In All His Assassinistic Glory!

Mint In the Box!

Did You Know?

A Teaching Tool!





Ford’s Theater

2 02 2012

As part of my little tour of Washington, D. C. back in June 2011, I walked over to Ford’s Theater. I’d never been there before. The current complex has a much larger footprint today, but you can still make out the original building (click on all the below images for larger ones):

The Petersen House across the street, where AL died, was closed for renovations:

 

There’s a lot of cool assassination ephemera in the basement museum, including the door to the President’s box, the gun that did the deed, the boot that Dr. Mudd cut off Booth’s broken leg, and one of the hoods worn by (most of) the conspirators as they made their way from their cells to the courtroom:

   

But my favorite was this fundraiser quilt that was signed by notable figures of the day, including my two favorite Georges:

   

I feel bad for Zach Harton (2nd panel, top row), don’t you?

The tour concluded with the reconstructed theater:

  

Of course, I’m always looking for the sights and sites less seldom seen. In this case, it was the back of the building, and as usual I had the place to myself. I made my best bet as to which doorway was the one used by Booth to exit the building, mount his Peanut-tended horse, and make his escape up the alley (he had to make a left right around the spot where I took the first photo below). Even without the lovely Carol Merrill’s help I think I picked the right door, based on what I found on the threshold:

    

Craig Swain’s visit to the Ford’s Theater museum.

Robert Moore’s relative was on stage that fateful night!





“The Conspirator” Trailer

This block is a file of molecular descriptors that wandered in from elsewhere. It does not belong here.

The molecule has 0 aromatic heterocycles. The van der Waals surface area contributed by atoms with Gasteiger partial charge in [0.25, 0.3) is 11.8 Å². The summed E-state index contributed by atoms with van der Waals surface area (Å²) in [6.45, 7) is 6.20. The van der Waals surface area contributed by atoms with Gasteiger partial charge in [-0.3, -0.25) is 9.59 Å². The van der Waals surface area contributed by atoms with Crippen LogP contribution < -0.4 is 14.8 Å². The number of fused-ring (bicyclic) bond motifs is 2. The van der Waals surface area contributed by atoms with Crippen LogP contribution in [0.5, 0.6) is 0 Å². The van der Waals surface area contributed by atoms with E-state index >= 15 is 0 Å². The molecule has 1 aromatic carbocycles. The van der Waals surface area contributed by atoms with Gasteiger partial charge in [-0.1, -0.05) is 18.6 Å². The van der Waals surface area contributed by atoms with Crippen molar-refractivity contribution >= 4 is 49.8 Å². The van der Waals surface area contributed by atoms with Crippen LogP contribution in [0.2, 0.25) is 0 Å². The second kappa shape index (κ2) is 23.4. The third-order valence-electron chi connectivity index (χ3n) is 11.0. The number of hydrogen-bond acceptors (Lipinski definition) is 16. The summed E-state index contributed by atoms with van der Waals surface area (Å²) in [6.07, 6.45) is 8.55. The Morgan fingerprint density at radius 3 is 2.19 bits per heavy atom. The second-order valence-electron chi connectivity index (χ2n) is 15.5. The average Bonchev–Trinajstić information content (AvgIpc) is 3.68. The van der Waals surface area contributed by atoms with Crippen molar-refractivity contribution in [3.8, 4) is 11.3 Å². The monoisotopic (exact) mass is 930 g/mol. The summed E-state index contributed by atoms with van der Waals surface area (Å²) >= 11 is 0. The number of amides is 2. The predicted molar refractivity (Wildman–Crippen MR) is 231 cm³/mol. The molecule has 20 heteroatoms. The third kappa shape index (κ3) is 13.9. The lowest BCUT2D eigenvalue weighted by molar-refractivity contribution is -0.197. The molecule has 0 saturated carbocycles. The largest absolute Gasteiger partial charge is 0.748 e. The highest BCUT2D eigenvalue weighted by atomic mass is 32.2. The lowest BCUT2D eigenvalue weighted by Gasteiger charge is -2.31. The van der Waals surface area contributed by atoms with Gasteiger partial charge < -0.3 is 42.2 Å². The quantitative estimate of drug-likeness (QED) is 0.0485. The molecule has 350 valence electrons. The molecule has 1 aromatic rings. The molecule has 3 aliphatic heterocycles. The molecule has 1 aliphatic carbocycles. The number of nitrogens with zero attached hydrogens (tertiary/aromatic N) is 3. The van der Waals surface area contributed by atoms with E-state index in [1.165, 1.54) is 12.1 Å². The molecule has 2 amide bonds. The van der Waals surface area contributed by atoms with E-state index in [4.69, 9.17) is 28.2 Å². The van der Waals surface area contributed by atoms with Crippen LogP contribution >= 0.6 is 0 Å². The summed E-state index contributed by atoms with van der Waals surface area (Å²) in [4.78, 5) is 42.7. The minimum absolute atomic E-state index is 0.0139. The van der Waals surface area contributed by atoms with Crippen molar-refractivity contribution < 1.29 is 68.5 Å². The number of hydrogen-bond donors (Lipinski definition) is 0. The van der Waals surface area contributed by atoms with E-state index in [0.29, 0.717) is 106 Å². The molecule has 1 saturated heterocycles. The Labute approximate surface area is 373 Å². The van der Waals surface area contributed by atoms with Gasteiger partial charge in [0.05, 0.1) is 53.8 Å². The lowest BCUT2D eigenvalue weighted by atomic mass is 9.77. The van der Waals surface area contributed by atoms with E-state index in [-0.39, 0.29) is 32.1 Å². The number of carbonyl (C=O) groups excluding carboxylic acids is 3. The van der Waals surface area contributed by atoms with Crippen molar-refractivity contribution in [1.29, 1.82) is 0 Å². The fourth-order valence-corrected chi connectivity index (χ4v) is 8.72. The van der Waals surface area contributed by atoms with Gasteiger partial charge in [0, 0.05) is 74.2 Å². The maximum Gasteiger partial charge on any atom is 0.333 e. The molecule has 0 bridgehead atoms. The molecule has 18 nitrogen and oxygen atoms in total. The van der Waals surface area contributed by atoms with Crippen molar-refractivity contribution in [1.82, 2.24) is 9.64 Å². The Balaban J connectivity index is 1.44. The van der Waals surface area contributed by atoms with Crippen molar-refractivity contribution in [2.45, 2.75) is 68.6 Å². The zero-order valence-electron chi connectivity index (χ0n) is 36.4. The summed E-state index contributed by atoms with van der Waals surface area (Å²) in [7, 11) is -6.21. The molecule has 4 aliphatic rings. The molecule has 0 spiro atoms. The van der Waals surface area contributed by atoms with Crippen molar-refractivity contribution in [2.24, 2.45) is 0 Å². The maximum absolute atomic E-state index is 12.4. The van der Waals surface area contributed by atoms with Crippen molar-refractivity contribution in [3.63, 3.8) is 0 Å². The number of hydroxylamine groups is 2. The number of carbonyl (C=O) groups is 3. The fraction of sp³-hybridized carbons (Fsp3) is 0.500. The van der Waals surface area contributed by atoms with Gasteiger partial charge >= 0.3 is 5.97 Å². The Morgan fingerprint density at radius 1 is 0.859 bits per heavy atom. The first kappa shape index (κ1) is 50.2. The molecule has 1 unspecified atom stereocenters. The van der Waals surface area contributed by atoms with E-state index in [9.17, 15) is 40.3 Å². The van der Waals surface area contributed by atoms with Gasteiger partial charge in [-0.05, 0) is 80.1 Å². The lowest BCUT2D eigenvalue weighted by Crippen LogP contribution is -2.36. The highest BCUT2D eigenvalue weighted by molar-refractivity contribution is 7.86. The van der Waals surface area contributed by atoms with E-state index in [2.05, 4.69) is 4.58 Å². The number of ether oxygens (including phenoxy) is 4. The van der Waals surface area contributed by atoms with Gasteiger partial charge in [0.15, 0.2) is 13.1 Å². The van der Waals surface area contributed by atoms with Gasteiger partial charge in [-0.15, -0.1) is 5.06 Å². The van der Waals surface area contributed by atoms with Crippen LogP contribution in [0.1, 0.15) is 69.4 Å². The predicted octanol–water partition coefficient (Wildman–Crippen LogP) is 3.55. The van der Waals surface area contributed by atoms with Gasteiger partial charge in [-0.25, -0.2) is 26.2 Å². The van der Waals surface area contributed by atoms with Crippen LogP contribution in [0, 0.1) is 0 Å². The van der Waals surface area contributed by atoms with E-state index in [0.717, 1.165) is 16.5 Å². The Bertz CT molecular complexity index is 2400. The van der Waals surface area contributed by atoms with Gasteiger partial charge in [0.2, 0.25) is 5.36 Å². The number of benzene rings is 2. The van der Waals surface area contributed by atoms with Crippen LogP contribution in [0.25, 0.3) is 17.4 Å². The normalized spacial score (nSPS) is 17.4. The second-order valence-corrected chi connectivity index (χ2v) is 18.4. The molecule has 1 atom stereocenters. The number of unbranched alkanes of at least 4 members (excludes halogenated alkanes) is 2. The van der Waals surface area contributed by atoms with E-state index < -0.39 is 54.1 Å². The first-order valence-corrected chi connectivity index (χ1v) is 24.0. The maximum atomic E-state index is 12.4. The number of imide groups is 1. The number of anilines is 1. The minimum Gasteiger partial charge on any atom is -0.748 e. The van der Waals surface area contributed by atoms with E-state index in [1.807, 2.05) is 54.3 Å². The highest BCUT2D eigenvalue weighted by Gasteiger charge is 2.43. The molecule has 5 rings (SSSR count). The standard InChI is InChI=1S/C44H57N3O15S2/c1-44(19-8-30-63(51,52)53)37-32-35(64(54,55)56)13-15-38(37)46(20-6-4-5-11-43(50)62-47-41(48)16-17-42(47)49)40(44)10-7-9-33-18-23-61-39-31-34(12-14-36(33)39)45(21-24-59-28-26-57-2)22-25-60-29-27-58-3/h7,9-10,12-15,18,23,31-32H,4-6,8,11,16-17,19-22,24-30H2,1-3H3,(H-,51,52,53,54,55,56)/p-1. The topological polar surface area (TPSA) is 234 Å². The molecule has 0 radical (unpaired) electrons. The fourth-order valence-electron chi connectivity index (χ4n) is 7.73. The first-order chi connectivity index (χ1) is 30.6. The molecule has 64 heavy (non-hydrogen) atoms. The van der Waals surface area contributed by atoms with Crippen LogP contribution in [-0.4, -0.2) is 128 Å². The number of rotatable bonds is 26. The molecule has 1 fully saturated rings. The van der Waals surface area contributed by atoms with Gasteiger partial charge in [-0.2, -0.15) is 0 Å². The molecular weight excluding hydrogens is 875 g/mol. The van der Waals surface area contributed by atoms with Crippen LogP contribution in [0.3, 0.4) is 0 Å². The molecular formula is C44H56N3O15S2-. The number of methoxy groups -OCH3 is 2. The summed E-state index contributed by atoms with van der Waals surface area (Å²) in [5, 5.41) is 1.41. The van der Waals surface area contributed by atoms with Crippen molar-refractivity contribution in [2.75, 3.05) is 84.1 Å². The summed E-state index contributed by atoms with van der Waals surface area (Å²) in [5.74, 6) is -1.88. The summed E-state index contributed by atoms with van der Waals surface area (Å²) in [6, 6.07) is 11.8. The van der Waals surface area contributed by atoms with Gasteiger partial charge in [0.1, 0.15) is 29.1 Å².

27 01 2011

It looks like Robert Redford’s The Conspirator will be making its debut on tax day, April 15, 2011.  Here’s the trailer (hat tip to Hop Tak):





Back to Booth

20 11 2010

Yep, I get suckered in every now and then.  I run across a new release in the book store and/or hear the author of that book on C-Span and, despite the fact that the book will be available used or as a remainder in one of the many used book stores I frequent within 6 months, I lay out the cash.  More often than not, this happens in the case of a book on Lincoln.  And also more often than not, the book goes unread.  But every once in a while I pick one up that I know I’ll read, and these are usually in that peculiar subset of the Assassination.

The other day I bought My Thoughts Be Bloody, touted as The Bitter Rivalry Between Edwin and John Wilkes Booth that Led to an American Tragedy.  I heard the author, Nora Titone, on C-Span: she does one of those presentations where you’re pretty sure every word has been scripted out (in contrast to my own presentations, where with the exception of quotations I speak off a very general outline).  There have been at least two other books published over the past 18 years that specifically examine the relationship between the Booth brothers, and Michael Kauffman’s American Brutus also spends some time on it.  Regardless, Titone’s is the story of how Wilkes was affected by the very strained relationship he had with his older, more talented, more respected, and more powerful brother Edwin.  I’ll read this once I finish the difficult to finish West Pointers and the Civil War (the title is misleading and it lacks focus and structure, but there’s a lot of good stuff in it).

Titone’s book has a shiny silver color, not unlike that of another new Lincoln book, Bloody Crimes by James Swanson.  This combines the stories of Lincoln’s funeral procession back to Springfield with the pursuit and capture of Jefferson Davis.  Swanson appears to be taking a page from Stephen Ambrose’s playbook by blending a story he has already written (the funeral train was a big part of Swanson’s previous work, Manhunt – which also had a shiny silver cover) with another story that just happened to be going on at the same time.  I guess that’s a good gig if you can get it.  I hope that the covers are the only similarity between Titone’s book and Swanson’s – I read Manhunt and, while it’s very well written, there’s not much there there.  Know what I mean?